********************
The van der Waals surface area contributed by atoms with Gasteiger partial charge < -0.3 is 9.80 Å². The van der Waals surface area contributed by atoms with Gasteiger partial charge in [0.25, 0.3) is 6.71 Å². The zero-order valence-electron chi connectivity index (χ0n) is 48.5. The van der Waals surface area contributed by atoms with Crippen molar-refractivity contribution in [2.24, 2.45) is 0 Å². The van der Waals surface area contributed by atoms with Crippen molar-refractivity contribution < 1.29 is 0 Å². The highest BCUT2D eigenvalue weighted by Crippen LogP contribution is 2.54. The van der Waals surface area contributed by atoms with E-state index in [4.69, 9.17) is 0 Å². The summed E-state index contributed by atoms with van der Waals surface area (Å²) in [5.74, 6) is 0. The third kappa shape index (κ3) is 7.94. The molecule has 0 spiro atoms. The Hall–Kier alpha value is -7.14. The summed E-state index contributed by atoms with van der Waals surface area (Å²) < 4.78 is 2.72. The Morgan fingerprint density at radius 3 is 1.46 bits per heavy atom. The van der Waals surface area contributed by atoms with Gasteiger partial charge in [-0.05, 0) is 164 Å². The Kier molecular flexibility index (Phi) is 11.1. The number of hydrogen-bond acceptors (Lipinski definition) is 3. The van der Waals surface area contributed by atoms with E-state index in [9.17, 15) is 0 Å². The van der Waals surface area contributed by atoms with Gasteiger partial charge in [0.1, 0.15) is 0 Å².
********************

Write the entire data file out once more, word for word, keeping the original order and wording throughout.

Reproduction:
The van der Waals surface area contributed by atoms with Gasteiger partial charge < -0.3 is 9.80 Å². The van der Waals surface area contributed by atoms with Gasteiger partial charge in [0.25, 0.3) is 6.71 Å². The zero-order valence-electron chi connectivity index (χ0n) is 48.5. The van der Waals surface area contributed by atoms with Crippen molar-refractivity contribution in [2.24, 2.45) is 0 Å². The van der Waals surface area contributed by atoms with Crippen molar-refractivity contribution < 1.29 is 0 Å². The highest BCUT2D eigenvalue weighted by Crippen LogP contribution is 2.54. The van der Waals surface area contributed by atoms with E-state index in [4.69, 9.17) is 0 Å². The summed E-state index contributed by atoms with van der Waals surface area (Å²) in [5.74, 6) is 0. The third kappa shape index (κ3) is 7.94. The molecule has 0 spiro atoms. The Hall–Kier alpha value is -7.14. The summed E-state index contributed by atoms with van der Waals surface area (Å²) < 4.78 is 2.72. The Morgan fingerprint density at radius 3 is 1.46 bits per heavy atom. The van der Waals surface area contributed by atoms with Gasteiger partial charge in [-0.05, 0) is 164 Å². The Kier molecular flexibility index (Phi) is 11.1. The number of hydrogen-bond acceptors (Lipinski definition) is 3. The van der Waals surface area contributed by atoms with E-state index in [9.17, 15) is 0 Å². The van der Waals surface area contributed by atoms with Gasteiger partial charge in [0.1, 0.15) is 0 Å².